as he depicted Satan, and by the Greek title Prometheus Desmōtes (Bound) was suggested the title of Milton's Samson Agonistes.
The play was presented in the great open-air theatre of Dionysus, at the foot of the Acropolis in Athens, about 470 B. C. In the time of Aeschylus the action seems to have been not on a raised stage, but in a circular "orchestra" or dancing-place. The scenery and theatrical machinery were simple. The actors wore masks, and in general Aeschylus employed but two actors for each play. In this play, one actor may have taken the parts of Strength, Oceanus, Io, and Hermes, while the actor who took the part of Hephaestus may have slipped around behind the rocks to speak the verses of Prometheus. This would require a lay figure for the Titan, but would explain how the "adamantine wedge" could be driven through his breast, and would provide a mechanical reason for the silence of Prometheus during the first scene. The dramatic reason for this silence is that the Titan will not demean himself to bandy words with his tormentors. Force is a "mute," a supernumerary.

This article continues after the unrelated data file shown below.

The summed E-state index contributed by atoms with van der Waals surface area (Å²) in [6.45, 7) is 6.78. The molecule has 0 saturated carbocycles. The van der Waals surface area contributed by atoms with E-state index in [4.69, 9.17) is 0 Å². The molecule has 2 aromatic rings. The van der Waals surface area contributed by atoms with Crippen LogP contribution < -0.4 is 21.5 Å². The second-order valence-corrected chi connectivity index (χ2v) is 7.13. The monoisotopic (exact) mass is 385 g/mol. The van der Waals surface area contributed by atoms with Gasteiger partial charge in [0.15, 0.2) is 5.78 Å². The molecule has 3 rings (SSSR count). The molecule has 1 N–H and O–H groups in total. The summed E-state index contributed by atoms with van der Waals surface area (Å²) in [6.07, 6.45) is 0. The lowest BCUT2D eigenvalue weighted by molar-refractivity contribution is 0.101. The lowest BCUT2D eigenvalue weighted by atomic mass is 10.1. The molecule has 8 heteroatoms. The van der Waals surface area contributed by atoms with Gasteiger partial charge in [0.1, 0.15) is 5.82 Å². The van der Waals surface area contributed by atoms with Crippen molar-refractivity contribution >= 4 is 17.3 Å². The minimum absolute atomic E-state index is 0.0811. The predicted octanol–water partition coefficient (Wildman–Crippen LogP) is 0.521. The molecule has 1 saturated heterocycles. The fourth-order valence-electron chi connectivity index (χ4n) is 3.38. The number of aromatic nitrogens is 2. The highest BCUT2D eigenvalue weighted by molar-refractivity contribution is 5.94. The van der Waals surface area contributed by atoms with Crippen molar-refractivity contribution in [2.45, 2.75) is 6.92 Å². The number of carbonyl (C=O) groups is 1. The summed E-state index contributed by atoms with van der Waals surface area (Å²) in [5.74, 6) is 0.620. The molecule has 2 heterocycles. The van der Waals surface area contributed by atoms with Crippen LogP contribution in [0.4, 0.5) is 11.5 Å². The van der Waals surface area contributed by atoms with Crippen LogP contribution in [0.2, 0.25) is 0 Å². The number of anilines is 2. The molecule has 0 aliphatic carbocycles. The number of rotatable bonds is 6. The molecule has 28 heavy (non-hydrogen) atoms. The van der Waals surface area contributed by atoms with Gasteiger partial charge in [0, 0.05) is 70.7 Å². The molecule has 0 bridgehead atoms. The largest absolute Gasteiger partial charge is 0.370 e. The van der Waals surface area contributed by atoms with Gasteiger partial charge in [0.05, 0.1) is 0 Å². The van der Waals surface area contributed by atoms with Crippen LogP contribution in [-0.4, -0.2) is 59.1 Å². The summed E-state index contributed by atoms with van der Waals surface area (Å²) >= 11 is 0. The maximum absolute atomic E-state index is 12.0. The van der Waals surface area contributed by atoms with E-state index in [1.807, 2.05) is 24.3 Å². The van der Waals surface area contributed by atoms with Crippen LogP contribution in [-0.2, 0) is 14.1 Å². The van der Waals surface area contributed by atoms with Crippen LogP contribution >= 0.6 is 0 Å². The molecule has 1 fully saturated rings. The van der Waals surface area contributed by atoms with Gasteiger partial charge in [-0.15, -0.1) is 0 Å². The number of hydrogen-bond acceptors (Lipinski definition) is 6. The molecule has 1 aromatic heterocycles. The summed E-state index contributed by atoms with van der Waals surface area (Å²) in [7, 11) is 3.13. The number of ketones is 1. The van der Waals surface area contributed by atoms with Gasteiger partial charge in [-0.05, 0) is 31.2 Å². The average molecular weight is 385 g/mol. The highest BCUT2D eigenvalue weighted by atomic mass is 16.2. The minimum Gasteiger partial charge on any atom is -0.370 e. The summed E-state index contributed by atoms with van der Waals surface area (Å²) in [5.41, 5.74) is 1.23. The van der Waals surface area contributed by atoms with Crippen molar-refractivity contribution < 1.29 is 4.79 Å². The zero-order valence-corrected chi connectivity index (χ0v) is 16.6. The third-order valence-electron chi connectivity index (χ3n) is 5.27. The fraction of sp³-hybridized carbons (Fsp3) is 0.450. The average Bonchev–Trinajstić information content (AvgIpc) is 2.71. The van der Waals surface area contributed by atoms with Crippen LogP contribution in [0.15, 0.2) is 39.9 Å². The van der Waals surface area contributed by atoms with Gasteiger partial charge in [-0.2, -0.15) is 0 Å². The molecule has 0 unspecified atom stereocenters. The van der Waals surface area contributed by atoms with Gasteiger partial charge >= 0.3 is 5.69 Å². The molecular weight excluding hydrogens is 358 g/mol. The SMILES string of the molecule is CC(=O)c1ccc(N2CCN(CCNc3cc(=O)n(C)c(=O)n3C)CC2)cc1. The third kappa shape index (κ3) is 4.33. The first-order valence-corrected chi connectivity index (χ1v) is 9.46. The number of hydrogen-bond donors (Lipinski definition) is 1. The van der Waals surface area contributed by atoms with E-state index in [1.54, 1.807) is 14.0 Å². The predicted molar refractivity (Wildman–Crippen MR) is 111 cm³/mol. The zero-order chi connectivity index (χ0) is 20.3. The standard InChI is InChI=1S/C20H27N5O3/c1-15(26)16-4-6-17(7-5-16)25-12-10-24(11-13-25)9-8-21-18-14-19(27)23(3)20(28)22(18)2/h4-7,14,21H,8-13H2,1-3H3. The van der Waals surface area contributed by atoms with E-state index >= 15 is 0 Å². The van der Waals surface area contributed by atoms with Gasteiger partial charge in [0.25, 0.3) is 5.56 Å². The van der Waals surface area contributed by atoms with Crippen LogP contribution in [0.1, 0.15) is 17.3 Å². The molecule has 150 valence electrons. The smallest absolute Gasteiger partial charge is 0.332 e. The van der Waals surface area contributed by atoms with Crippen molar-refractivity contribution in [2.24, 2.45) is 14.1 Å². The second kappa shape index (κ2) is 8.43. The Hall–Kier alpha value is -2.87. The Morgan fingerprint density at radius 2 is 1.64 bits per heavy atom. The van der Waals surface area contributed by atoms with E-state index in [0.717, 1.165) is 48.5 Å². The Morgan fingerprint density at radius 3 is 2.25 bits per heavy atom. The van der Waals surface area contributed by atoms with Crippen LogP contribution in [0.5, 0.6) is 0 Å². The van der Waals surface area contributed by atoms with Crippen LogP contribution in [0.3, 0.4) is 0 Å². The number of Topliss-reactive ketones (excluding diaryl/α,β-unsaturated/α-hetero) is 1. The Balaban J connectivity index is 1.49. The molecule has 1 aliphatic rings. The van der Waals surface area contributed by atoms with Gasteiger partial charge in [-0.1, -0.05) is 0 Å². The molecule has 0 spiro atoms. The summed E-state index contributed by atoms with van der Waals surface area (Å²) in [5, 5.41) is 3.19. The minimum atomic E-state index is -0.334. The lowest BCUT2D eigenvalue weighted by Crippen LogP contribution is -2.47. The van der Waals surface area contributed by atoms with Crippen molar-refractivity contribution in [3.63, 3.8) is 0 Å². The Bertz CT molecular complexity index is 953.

In 1833, Elizabeth Barrett (Mrs. Browning) published anonymously a translation of the Prometheus,—"completed in thirteen days," she wrote in 1845 to Mr. Browning,—"the iambics thrown into blank verse, the lyrics into rhymed octosyllabics and the like." This work was afterwards suppressed, but Miss Barrett in 1845 thoroughly revised it, and published her new translation in 1850. Another slight revision was made and published in 1856. Mr. Browning wrote that Mrs. Browning was "self-taught in almost every respect," and her Greek scholarship naturally was not that of a philologist of to-day. Of a few words and phrases she failed to catch the exact meaning, and in several instances she thus lost the full connection of thought. But her poetic genius more than atoned for her lack of technical scholarship, and her translation (which follows) is accepted as a true work of art.